Long-term experimental studies show that continuous cultivation using low external inputs decreases soil fertility and crop yields in Ethiopia. A combination of mineral and organic fertilizers is necessary to sustain and improve crop production on depleted soils (Bationo et al., 2006). Chemical fertilizers are also becoming very costly for farmers to apply the full recommended rates. On the other hand, sole application of organic matter is constrained by access to sufficient organic inputs, low nutrient content, high labor demand for preparation and transporting. Thus, the integration of organic and inorganic nutrient sources can improve and sustain crop yields without degrading soil fertility status; however Modern nutrient management strategy has shifted its focus toward the concept of sustainability and eco-friendliness. Therefore, the aim of this review was to assess different study on the effect of integrated use of organic and inorganic Fertilizers on improving soil fertility and increasing crop yield production in Ethiopia.

Objective of Review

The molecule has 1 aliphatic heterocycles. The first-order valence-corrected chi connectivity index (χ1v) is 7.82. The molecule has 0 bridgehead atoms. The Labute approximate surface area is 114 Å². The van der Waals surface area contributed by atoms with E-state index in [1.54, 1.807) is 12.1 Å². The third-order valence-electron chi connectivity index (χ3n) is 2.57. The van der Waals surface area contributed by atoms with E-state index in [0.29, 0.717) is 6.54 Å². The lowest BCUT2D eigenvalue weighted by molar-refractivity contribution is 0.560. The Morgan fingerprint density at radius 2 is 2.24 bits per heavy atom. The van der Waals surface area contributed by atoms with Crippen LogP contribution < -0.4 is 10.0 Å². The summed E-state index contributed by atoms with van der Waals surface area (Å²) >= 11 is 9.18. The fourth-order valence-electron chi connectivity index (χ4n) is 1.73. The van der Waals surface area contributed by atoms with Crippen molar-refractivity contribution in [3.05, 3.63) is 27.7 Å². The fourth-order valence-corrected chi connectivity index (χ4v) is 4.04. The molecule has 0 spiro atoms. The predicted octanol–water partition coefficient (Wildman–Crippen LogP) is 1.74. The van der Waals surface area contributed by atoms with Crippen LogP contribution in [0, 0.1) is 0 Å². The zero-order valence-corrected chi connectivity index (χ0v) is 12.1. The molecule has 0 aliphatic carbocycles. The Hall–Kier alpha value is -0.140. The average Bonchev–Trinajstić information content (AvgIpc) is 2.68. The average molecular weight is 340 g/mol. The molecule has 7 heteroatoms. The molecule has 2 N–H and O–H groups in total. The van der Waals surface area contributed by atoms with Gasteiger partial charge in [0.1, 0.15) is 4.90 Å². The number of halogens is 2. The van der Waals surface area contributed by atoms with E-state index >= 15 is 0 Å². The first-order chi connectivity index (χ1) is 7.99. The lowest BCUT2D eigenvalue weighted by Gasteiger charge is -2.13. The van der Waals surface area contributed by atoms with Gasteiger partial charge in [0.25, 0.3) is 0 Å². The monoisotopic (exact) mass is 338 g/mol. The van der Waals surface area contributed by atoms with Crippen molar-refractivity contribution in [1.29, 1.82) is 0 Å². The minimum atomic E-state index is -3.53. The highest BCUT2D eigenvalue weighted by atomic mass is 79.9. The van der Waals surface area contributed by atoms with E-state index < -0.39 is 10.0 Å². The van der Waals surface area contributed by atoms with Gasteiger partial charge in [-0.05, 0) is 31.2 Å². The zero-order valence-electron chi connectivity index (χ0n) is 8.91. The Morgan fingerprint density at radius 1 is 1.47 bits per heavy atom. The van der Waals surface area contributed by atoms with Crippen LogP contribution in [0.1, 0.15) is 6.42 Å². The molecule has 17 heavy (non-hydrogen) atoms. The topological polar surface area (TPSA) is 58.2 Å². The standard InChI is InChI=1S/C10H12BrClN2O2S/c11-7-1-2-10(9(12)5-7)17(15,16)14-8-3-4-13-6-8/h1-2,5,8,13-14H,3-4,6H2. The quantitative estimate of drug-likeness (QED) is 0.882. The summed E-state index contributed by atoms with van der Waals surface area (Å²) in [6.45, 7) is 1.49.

- To review the advantage and disadvantage of organic and inorganic fertilizer on productivity and soil fertility as well as on the environment.
- To review the effect of integrating organic and inorganic fertilizer on productivity and soil fertility.

2. To Review the Effect of Integrated Use of Organic and Inorganic Fertilizers

2.1. Soil Fertility and Crop Productivity

Soil fertility and productivity is more than just plant nutrients and can be defined as “the physical, biological, and chemical characteristics of soil, for example, its organic matter content, acidity, texture, depth, and water retention capacity all influence fertility” (Gruhn et al., 2000). It is a combination of several properties of soil (biological, chemical and physical), all of which has its own effect on nutrient dynamics and availability directly or indirectly (Woodfine, 2009). The whole world in general and developing the world in particular, need reliable information and knowledge on soil fertility and agriculture productivity which are the most challenging issue of rural livelihoods. In order to attain sustainable crop production improving crop nutrition through appropriate soil fertility management is highly essential.